From Swords to Plowshares with Demand for Weapons Research Declining, US National Labs Seek Peaceful Applications
Peter Grier, writer of The Christian Science Monitor, The Christian Science Monitor
THEY probably won't help you pick slivers out of your thumb. But "light tweezers" made of crossed laser beams are the sort of invention that United States national laboratories hope will help them prosper in the new world economy.
With the end of the cold war, demand for the principal labs' main product - nuclear weapons - is falling off sharply. Laboratories in Los Alamos and Sandia, N.M., and Lawrence Livermore, Calif., are all rushing to reposition themselves as repositories of technology that can help US industry stay competitive in the world marketplace.
This shift has been under way for some time. But the election of Bill Clinton, who promises to change the focus of government research from defense to civilian uses, will likely hasten it along.
"There's going to be a big push for the transfer of technology to the private sector," says an official at the Department of Energy, which funds the US national lab structure.
Take light tweezers as an example. Developed at the Los Alamos lab, the "tweezers" are laser beams focused beyond razor sharpness and aimed by a series of mirrors. They're so sensitive they can pick up a single living human cell and hold it with the pressure of light.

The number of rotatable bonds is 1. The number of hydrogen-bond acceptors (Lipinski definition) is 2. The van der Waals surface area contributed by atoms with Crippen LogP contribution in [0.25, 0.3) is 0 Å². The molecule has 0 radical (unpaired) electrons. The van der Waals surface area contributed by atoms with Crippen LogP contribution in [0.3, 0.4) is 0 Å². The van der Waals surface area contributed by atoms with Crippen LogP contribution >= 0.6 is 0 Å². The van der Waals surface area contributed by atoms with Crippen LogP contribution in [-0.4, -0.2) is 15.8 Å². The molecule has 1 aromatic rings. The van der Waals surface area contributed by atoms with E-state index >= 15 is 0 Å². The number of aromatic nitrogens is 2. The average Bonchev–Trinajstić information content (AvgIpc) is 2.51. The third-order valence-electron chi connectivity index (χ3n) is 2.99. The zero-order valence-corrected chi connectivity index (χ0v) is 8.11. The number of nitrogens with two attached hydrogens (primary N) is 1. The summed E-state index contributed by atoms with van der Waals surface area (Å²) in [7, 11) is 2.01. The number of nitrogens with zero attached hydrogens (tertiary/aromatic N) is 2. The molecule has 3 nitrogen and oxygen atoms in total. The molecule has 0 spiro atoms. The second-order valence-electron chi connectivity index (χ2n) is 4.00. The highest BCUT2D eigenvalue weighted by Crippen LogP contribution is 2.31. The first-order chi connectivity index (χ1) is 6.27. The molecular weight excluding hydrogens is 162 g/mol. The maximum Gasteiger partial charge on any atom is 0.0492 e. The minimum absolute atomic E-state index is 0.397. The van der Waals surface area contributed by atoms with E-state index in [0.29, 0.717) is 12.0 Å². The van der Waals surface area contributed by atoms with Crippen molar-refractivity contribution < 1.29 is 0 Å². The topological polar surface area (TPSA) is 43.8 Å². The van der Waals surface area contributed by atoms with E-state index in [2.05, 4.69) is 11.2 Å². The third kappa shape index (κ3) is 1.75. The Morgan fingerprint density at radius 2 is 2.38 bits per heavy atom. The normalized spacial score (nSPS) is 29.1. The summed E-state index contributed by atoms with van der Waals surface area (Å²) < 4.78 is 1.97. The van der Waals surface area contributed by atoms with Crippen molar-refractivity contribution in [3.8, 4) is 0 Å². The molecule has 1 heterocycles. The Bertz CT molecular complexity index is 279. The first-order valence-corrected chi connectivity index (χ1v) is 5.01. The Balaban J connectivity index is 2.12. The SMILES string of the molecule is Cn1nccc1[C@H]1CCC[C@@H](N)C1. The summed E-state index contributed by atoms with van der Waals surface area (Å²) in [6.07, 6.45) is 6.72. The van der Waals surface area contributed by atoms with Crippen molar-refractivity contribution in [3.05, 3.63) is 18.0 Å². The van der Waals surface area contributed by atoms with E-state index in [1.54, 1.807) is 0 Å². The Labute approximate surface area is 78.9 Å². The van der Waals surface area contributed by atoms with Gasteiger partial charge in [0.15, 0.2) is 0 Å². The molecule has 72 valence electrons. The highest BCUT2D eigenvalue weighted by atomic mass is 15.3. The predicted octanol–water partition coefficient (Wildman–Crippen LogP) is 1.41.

The tweezers are potentially valuable tools in biotechnology and laser surgery. Under an agreement with the lab, the technology is being hammered into the shape of a useful product by an Albuquerque, N.M., company, Cell Robotics Inc. The estimated cost of a final system is $25,000 to $40,000.
"We're looking at critical industries," says John Umbarger, deputy director of the Los Alamos Industrial Partnership Center. "We want high-value-added jobs and products here in the US."
The light tweezers, along with a number of other Los Alamos inventions, have won an "R & D 100" award from * & D Magazine, Mr. Umbarger points out. Over the past five years, Los Alamos has won 28 of the annual prizes - more than any other organization. This year the lab won four, for technologies ranging from portable hazardous-materials detectors to computer systems that help in speech therapy.
The Industrial Partnership Center itself is the forum Los Alamos uses to improve its ability to transfer technology to the private sector. Besides serving as a business office for patenting and licensing laboratory inventions, the Partnership Center manages co-research agreements between companies and the lab. Los Alamos has 27 of these cooperative research and development agreements (CRADAs) under way, with each side putting up half the cost for the work.
Los Alamos director Sig Hecker proposed CRADAs several years ago as a means to get industry aid in speeding the transformation of lab ideas into practical products. …